So a VPS with price range of 5 to 10 US dollars should suffice if you just moved away from shared hosting. Or just want to try something new aside from shared hosting.
I’m not stressing on the price here, I’m just telling ya that most trust worthy VPS provider that offers a server with a price of 10US Dollars and below (un-managed VPS), would pack a VPS with 512MB of RAM, 20GB storage space and 1 terabyte of bandwidth, which should be sufficient enough for first time VPS users or webmasters that just moved away from shared hosting.
3. Managed VS. Un-managed
When choosing the a VPS for you web service, you need to understand what is Managed and Un-managed in VPS hosting.
In simple terms, managed VPS is a VPS plan or package bundled with server administration service provided by the VPS provider. With this service, you’re not just paying for the VPS itself, you also pay for the professional service rendered by the system admins in case you need it. Some companies offers 24hour response time or 2 hours response time. Response time is the length of time the tech support team will response to your request. Other providers accepts phone support while others accepts email or ticket-based support request only. Phone support means, the company accepts supports request via their hotline. For instance, you need some modules to be installed on your VPS, then you may call their hotline and request for it. Email them for support or post a ticket if that’s what they only accept.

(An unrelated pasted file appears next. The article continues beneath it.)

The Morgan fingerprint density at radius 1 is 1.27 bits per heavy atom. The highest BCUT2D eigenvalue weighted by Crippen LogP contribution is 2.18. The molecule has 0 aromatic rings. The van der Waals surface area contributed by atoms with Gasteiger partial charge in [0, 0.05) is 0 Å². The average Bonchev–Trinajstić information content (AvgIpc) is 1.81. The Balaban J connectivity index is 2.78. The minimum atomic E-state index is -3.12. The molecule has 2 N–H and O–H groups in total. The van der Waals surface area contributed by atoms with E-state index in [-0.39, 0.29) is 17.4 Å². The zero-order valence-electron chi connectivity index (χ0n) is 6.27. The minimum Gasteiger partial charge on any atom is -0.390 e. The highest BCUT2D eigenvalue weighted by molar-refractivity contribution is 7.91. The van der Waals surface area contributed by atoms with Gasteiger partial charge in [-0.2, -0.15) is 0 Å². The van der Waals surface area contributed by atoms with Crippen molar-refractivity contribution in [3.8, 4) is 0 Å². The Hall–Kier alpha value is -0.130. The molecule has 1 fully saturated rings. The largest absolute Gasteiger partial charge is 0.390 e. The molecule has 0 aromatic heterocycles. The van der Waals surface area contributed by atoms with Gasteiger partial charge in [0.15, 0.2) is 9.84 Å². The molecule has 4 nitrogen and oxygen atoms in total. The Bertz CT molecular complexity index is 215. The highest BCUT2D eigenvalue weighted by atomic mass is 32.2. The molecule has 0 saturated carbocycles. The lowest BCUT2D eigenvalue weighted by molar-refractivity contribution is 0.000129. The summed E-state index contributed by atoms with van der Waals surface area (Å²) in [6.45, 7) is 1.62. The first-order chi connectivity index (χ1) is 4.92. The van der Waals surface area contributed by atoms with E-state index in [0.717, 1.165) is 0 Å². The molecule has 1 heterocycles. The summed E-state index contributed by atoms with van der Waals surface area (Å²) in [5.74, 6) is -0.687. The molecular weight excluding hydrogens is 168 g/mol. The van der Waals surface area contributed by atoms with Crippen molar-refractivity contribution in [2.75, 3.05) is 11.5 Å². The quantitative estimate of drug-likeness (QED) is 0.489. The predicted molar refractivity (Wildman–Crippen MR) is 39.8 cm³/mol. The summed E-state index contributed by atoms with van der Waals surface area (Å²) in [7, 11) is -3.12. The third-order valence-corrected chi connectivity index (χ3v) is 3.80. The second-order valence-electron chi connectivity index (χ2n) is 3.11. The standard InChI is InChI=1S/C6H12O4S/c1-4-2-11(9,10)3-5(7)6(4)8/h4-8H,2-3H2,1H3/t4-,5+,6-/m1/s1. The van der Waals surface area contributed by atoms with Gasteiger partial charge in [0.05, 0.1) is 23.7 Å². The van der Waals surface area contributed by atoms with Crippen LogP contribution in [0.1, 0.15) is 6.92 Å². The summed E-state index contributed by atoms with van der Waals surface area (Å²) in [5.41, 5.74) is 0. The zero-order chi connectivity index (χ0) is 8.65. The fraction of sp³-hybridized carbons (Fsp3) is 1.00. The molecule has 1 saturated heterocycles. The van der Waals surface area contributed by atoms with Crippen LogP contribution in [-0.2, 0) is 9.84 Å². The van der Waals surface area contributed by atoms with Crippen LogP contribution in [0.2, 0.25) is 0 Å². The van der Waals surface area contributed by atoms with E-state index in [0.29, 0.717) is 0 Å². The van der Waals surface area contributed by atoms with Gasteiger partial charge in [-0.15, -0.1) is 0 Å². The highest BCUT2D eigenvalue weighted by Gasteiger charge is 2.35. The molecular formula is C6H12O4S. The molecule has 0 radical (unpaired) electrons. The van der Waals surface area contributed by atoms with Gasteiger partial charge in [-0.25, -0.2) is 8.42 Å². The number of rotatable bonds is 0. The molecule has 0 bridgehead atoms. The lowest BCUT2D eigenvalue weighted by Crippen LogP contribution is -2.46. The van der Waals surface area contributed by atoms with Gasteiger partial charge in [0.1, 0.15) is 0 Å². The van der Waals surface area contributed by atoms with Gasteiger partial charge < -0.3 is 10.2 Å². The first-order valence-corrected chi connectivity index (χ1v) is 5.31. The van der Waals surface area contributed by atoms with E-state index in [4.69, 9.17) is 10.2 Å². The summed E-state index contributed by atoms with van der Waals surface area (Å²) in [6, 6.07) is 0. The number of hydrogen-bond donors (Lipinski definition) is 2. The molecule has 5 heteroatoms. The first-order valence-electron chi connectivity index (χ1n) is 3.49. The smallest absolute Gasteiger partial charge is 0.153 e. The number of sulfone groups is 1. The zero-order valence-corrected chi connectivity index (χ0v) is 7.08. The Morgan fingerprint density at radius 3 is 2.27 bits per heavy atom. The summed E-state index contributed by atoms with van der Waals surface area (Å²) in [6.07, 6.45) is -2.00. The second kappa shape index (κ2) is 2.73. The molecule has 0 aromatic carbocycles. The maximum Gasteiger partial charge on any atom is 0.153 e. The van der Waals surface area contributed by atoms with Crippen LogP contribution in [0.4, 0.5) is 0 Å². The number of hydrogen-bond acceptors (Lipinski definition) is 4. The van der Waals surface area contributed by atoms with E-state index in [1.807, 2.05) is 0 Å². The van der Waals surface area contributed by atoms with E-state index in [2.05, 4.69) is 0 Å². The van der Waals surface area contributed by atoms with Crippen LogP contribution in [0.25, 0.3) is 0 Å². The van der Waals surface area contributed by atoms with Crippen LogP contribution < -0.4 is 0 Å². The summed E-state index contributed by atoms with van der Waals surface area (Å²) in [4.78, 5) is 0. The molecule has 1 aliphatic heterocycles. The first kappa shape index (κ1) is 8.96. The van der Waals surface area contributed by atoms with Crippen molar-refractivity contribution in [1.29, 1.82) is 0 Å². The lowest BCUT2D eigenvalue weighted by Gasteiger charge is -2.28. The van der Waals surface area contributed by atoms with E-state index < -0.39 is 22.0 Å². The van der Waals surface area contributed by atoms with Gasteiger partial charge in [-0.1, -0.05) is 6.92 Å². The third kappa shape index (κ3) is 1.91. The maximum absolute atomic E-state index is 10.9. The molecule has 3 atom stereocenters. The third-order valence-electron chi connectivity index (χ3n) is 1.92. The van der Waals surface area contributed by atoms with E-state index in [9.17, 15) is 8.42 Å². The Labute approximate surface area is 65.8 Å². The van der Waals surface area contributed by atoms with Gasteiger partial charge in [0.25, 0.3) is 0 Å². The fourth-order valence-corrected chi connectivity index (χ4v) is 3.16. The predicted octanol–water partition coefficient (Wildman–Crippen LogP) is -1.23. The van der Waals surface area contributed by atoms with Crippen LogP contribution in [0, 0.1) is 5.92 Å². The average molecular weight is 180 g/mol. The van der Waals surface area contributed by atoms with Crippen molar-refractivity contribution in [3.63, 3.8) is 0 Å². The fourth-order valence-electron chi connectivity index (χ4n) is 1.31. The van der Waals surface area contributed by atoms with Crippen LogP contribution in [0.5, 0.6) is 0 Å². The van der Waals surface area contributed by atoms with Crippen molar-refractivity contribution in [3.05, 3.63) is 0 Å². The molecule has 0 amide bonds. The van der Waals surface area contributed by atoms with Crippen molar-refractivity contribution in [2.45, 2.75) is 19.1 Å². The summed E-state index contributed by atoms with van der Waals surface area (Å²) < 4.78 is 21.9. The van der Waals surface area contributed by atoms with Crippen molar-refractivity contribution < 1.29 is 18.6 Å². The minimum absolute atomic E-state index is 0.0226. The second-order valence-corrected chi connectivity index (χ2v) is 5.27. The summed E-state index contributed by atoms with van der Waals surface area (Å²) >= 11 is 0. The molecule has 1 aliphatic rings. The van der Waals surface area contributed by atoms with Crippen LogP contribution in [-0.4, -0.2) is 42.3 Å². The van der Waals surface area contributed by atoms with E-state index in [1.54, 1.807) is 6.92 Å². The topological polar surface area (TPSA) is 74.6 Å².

On the other hand, Un-managed VPS is a plan or packaged where you are on your own. Meaning, the host does not provide administration support or any system administration service to you. You should be the one to provision and maintain your own server and also the websites that you host on it. In simple terms, you need to be a tech savvy in order for you you manage your own VPS.
In terms of pricing, un-managed is way cheaper than managed virtual private servers. The reasons are very obvious.
So if you’re skillful enough when it comes to servers, you could host a WordPress site with thousands of daily traffic on a single VPS worth $10.
If you know server administration, proxies, optimization, or caching, then you’ll save a lot of money by choosing to use an un-managed virtual private server.
4. Operating System
This again depends on your application or service, but mostly when it comes to web servers, you will most likely to use a Linux-based VPS like CentOS 7 or Ubuntu 14.04.
If you’re into ASP.Net web sites, then you are most probably gonna use Windows-based servers. Furthermore, if you seek for RDP or remote desktop environment using Windows, then a Windows VPS would be your choice.
5. Support / Trustworthiness